• Serving Layer Complexity: As data is independently processed by the Batch and Speed layers, the Serving Layer must execute queries against two data sources and combine real-time and historical results into a single query. This adds additional complexity to the solution and may rule out direct access from some dashboard tools or need additional development effort.
  • NoSQL Data Storage: While batch processing typically uses Hadoop/HDFS for data storage, the Speed Layer needs fast random access to data, and typically uses a NoSQL database, for example, HBase. This comes with huge disadvantages including no industry standard SQL interface, a lack of join operations, and no support for ad-hoc analytic queries.

When the only transformation tool available was Map-Reduce with NoSQL for data storage, Lambda Architecture was a sensible solution, and it has been successfully deployed at scale at Twitter and LinkedIn. However, there are more advanced (and simple) alternatives available.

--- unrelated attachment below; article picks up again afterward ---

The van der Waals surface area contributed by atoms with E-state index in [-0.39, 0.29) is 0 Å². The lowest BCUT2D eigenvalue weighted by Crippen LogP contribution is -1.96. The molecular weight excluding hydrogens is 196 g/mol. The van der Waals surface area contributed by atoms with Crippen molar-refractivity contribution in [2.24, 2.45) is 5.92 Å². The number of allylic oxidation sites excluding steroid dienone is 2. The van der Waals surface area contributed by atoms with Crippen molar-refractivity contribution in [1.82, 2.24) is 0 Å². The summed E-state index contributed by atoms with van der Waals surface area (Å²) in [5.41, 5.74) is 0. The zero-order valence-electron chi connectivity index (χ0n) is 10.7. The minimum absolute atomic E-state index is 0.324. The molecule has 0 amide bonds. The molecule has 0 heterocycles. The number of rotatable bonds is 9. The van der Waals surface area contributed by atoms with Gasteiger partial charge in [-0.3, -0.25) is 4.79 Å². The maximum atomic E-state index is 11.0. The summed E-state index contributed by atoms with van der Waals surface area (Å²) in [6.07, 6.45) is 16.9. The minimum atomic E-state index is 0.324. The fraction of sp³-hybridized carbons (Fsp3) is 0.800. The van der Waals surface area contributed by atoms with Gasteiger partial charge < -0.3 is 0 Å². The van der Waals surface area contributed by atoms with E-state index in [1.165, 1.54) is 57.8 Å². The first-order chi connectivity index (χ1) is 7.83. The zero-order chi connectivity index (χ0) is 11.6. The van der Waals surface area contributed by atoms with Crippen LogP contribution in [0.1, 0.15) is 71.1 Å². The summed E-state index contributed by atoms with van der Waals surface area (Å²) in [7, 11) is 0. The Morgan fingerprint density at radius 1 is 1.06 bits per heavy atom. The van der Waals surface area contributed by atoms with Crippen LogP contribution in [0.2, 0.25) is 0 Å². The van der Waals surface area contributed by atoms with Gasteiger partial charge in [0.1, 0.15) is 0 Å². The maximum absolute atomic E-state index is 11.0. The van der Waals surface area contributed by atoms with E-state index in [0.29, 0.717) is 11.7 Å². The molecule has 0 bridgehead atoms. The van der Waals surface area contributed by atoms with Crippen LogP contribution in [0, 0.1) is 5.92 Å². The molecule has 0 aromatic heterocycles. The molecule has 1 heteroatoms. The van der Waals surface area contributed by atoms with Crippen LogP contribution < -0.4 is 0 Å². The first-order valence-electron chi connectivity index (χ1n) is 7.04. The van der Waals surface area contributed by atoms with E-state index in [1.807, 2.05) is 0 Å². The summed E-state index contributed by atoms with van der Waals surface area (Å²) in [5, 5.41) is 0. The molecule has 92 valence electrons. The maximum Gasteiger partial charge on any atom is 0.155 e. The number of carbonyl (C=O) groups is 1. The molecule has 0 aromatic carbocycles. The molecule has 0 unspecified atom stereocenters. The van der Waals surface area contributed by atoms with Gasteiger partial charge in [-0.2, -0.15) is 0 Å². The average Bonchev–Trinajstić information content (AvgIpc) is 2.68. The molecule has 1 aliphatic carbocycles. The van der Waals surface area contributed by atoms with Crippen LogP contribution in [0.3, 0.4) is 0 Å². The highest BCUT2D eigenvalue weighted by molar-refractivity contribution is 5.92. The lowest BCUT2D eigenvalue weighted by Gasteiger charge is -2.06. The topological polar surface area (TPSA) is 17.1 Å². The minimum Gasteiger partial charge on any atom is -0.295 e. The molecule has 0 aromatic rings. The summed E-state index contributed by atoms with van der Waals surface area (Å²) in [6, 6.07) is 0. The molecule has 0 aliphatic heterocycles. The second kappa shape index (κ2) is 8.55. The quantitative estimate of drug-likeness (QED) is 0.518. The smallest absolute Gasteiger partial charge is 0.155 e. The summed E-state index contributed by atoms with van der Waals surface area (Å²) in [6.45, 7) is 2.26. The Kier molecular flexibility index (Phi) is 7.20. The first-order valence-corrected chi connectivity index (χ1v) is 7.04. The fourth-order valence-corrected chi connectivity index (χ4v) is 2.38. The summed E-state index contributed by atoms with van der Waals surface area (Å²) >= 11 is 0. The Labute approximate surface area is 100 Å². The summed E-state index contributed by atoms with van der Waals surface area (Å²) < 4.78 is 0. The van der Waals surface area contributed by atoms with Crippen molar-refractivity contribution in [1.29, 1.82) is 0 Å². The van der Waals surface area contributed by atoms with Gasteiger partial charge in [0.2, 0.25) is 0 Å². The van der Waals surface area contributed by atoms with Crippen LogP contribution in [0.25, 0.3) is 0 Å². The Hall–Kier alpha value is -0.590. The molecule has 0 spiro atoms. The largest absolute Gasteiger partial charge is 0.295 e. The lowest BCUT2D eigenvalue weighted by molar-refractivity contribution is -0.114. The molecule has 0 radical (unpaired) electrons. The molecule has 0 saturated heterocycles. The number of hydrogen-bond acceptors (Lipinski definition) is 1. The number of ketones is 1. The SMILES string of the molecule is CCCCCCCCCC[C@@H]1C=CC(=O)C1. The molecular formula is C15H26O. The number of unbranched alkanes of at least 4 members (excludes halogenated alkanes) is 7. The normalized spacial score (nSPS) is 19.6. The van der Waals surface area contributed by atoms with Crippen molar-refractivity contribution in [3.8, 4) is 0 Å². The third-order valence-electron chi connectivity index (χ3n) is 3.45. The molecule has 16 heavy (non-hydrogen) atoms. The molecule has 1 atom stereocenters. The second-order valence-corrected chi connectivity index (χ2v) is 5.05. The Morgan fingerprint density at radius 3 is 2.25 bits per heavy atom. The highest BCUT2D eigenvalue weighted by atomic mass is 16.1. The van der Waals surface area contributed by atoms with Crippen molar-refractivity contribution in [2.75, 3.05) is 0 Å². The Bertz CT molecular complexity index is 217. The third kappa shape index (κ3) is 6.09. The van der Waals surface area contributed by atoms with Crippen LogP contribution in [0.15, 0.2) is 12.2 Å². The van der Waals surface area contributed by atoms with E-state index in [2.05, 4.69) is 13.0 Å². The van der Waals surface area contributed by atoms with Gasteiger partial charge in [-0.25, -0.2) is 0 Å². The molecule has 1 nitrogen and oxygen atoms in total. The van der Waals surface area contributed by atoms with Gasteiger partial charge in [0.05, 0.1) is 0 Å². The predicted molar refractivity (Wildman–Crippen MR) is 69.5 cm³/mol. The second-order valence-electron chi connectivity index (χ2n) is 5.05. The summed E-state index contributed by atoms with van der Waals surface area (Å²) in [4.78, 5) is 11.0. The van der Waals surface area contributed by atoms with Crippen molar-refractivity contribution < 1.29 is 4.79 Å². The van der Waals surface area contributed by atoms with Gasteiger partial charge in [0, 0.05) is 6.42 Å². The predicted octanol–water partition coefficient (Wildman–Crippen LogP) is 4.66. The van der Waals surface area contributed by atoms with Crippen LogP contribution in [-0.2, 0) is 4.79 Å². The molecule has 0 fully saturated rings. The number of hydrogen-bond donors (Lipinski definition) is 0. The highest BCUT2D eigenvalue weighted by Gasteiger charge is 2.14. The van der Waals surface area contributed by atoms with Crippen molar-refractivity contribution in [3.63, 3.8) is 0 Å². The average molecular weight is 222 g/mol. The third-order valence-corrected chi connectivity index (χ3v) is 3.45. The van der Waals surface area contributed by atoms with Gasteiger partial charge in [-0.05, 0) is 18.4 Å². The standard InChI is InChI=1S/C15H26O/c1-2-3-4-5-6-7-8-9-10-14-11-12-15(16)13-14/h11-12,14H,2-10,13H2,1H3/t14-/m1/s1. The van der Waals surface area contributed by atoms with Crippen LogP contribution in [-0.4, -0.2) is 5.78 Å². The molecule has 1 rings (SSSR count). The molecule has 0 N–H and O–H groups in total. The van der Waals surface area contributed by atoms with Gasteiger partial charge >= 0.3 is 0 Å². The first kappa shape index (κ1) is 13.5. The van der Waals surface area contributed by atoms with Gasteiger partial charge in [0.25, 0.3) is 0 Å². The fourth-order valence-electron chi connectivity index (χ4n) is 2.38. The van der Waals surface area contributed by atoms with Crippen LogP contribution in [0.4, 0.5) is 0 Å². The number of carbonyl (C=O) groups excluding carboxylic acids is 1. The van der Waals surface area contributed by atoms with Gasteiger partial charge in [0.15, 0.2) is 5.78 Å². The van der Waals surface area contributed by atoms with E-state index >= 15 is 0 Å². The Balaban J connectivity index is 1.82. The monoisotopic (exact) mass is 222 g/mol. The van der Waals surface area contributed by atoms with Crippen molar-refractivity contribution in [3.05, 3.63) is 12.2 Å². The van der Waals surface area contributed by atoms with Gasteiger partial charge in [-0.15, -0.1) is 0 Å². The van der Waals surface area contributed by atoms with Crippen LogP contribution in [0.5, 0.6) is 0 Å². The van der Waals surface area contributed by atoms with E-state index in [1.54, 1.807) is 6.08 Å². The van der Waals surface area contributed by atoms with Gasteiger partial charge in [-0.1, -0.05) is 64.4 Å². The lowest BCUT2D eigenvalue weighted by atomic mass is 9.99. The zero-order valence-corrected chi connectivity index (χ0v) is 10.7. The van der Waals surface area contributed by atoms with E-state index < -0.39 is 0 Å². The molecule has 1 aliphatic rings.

Real Time Analytics with Snowflake

The Snowflake Solution

The diagram above illustrates an alternative simple solution with a single real-time data flow from source to dashboard. The critical component that makes this possible is the Snowflake data warehouse which now includes a native Kafka connector in addition to Streams and Tasks to capture, transform, and analyze data in near real-time.

The components in the above solution are:

  • Apache Kafka: For fault-tolerant message queuing and broadcast system.
  • Snowflake Streams and Tasks: To receive the data, perform change data capture and transform and store data ready for analysis and presentation.
  • Snowflake Multi-cluster Architecture: To seamlessly handle thousands of online concurrent users to analyze results.
  • Tableau: For analytic presentation and dashboards.

The advantages of this architecture include:

  • Absolute Simplicity: As a pipeline to capture, implement change data capture, and storage can be completed with just a handful of SQL statements.